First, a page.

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Luftwaffe Training Aircraft (Paperback)

The Training of Germany's Pilots and Aircrew Through Rare Archive Photographs

Aviation > WWII > Luftwaffe Military > Frontline Books > Frontline: Aviation Military > Frontline Books > Frontline: WWII WWII > Photographic Books

By Chris Goss
Frontline Books
Series: Air War Archive
Pages: 180
Illustrations: 190
ISBN: 9781473899520
Published: 13th February 2019


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The often unseen and unrecognised element in aerial warfare, is that of training the pilots and crews, yet it its value is beyond calculation. In this fundamental role, a wide variety of aircraft were used by the Luftwaffe, with trainee pilots progressing from simpler, older machines, such as the Klemm 35, the Focke-Wulf Fw 44 and the Bücker 131, to the more sophisticated Arado Ar 66, the Gotha Go 145 and the Arado Ar 76, as well as heavier aircraft like the Junkers W33 and W44. Gradually they would be introduced to newer and faster models that enabled them to experience, to some degree, the type of aircraft they would be flying in combat.

Recruits would initially spend six months at a Fliegerersatzabteilung or training depot, where the main emphasis was on drill and physical training, with introductory lectures on the principles of wireless operation and map reading. This would be followed by two months studying general aeronautical subjects, before being sent to elementary flying school.

The various kinds of aircraft used for training depended upon the role each individual trainee would eventually undertake, from single-seat fighters to multiple-crew bombers or transports. For example, those men ear-marked to become bomber pilots trained on early versions of He 111, the Ju 52, Ju 86 and the Do 17. In this, the Luftwaffe was also able to make use of captured enemy aircraft. It also established training units through the Occupied territories to enable its trainees to familiarise themselves with different conditions and terrain.

In the less-pressurised environment of the training schools away from the front line, more care could be taken over photography, resulting in the author of this extensive study of the wide range of aircraft used for training by the Luftwaffe, being able to assemble such a fine collection of excellent images.

This is a well produced book, covering an impressive range of aircraft.

Read the full review here

History of War

As featured in

Fliegerblatt, February 2019

Featured by

The Moth

This book can be safely recommended to anyone with an interest in World War Two, the Luftwaffe in general, or training aircraft in particular.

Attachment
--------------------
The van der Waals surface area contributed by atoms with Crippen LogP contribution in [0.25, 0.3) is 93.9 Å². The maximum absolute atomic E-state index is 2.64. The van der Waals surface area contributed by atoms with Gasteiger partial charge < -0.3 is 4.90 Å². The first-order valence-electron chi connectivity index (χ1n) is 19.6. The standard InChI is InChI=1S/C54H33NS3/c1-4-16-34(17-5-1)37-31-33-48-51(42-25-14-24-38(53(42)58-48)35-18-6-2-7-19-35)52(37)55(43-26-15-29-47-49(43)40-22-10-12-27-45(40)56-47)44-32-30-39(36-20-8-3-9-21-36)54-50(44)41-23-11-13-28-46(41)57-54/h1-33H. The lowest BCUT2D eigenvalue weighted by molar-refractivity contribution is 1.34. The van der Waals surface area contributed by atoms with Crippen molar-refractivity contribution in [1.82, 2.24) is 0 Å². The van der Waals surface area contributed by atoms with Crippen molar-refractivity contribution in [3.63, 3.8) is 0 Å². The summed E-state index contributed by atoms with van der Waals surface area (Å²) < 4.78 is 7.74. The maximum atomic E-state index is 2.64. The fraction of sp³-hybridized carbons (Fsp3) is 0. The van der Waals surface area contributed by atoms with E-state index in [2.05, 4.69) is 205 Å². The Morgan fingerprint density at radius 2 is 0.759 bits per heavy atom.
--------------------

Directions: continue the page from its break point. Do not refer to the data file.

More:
Neil Robinson, IPMS, 2019

Lots of detail for enthusiasts, plenty of wrecks to suit creative model-makers (and the morbid!). A useful addition to the library.

Read the full review here

Clash of Steel

This book of some 180 pages depicts Luftwaffe training aircraft from the dainty Klemm L25 to the lethal Me163 and fire-prone He177. So a total of some 400 plus images to delight Luftwaffe aficionados and modellers alike. A glossary of Luftwaffe ranks and units is the best I have seen.
The narrative is necessarily concise but sufficient giving as it does the location, date with personnel identified together with their fate, eg. P.O.W., wounded, K.I.A. or survived. Unit codes are explained with work numerals identified.
A coffee table book, perhaps, to be delved into occasionally or, if an enthusiast, a valuable reference book of rare photographs.

De Havilland Moth Club

This book can be safely recommended to anyone with an interest in World War Two, the Luftwaffe in general, or training aircraft in particular.

IPMS Magazine March-April 2019

An interesting book on a little-documented subject.

Read the full Spanish review here

Miniaturas JM

As featured in

Battle of Britain Historical Society

A book that, due to its huge amount of photos, details, information and interest, cannot be missing from the bookshelves of a fan of the air war in the Second World War.

Read the full Italian review here

Old Barbed Wire Blog

The intro gives some background context, and the glossary is very useful.

Read the full review here

A Question Of Scale, Seb Palmer

An easy book to recommend for Luftwaffe historians as well as modellers. Loads of fascinating archive images and modellers I think will like this one for the detail that is shown in the photos and the large number of pictures which can inspire some great diorama ideas.

Read the full review here

Military Model Scene, Robin Buckland

About Chris Goss

After a 32-year career in the RAF and three years working for a civilian company as its Head of Operations, Chris Goss is now a full-time aviation author and military historian. He is the author of over 40 critically acclaimed books covering aspects of the World War II air war over North- West Europe. He is a historical consultant for a number of major projects, such as the recovery of the Dornier 17 by the RAF Museum and Commonwealth War Graves Commission, and for TV channels such as The History Channel and Channel 5's The Battle of Britain: 3 Days that Saved a Nation.

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